The Collini Case: A Novel
The Collini Case: A Novel (Viking Adult, 208 pp. $25.95 cloth, $15 paper) combines murder, love, greed, ambition, politics and Nazis. Written by Ferdinand von Schirach, a German lawyer-turned-novelist (and translated by Anthea Bell), it was a best seller in Germany.
The book raised questions about the attitude of postwar Germany toward its Nazi past, but it is primarily a fast-moving murder mystery and courtroom drama.
A rich industrialist is brutally murdered by Fabrizio Collini, an Italian immigrant and retired factory worker, who shoots the victim in the head and then stomps his face into a bloody pulp. The murderer descends to the lobby, his shoes making a red track from the scene of the crime to the couch where he sits down, passively awaiting arrest. The accused is poor, and the authorities appoint a lawyer, Caspar Leinen, to defend him. It is Leinen’s first case.
The young lawyer is the book’s protagonist and hero. Despite brilliance in law school, he refused to take the easy way to affluence by becoming a cog in the commercial law system; Leinen wanted “to put on a robe and defend his clients.” But he meets obstacles; for example, the autopsy sickens him:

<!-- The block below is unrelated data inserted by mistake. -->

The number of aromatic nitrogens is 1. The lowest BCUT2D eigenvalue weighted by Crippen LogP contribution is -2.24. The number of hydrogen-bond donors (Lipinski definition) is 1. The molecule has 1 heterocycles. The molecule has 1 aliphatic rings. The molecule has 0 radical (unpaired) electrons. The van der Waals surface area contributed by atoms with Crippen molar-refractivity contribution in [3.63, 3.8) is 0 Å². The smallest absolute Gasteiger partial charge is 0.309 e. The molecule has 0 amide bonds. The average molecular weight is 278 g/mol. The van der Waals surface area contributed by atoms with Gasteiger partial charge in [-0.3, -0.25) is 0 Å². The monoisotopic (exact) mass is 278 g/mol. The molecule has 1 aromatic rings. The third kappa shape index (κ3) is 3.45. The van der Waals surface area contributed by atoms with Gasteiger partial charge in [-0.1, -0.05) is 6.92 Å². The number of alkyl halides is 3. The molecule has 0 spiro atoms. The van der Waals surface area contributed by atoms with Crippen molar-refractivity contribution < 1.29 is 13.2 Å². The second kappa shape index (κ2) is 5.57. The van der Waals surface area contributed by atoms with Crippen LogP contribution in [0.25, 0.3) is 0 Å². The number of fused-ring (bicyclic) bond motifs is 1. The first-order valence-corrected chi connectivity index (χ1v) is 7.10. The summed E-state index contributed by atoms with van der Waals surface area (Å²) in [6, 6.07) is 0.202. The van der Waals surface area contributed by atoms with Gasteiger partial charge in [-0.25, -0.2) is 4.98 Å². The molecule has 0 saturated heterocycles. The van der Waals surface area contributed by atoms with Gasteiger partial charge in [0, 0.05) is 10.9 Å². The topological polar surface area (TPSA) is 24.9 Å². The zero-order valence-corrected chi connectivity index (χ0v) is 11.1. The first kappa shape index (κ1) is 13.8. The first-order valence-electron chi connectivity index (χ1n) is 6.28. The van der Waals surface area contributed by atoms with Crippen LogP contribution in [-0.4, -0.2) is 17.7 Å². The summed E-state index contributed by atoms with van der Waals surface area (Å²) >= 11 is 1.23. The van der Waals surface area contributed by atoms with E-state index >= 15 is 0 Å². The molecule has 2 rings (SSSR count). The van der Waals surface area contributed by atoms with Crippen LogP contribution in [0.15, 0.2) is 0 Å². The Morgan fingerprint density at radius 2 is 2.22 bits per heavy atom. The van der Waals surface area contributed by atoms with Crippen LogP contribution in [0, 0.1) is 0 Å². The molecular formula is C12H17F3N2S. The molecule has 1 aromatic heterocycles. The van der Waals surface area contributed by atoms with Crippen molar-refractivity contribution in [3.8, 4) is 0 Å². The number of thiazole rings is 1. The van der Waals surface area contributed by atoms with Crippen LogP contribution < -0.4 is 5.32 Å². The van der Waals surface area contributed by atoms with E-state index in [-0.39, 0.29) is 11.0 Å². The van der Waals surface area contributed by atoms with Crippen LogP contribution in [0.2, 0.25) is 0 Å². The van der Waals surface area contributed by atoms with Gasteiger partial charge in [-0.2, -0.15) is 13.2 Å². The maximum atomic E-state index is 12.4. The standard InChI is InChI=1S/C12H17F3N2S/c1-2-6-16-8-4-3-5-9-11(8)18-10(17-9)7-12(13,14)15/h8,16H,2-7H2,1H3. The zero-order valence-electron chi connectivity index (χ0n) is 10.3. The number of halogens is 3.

Leinen, unable to speak, did not say goodbye to anyone. One of the two police officers was wearing a blue-and-white striped shirt. Leinen stared at the shirt and began counting the stripes. He saw nothing but the shirt, concentrating on the stripes until he was outside…he felt the full force of the midday heat. He reached for the silver cigarette case in his jacket pocket. It was cold, and it was real. Hands shaking, he lit a cigarette.
It is powerful scenes like this that elevate The Collini Case.
The murder is no routine crime: The victim, it turns out, is the father of Leinin’s first love, and his benefactor in his youth. Horrified, Leinen wants to recuse himself but is dissuaded by a leading criminal lawyer. His client, however, is indifferent. Collini’s apathy is the crux of the mystery. The lawyer’s search for the murderer’s rationale takes him through the archives of Nazi Germany and its postwar legal system.
The gripping trial helps the reader forgive any pat coincidences of plot and character. The Collini Case addresses big questions—how ideology can influence jurisprudence and how heinous crimes may be insulated from justice by tricks of procedure. In addition, it is a great read.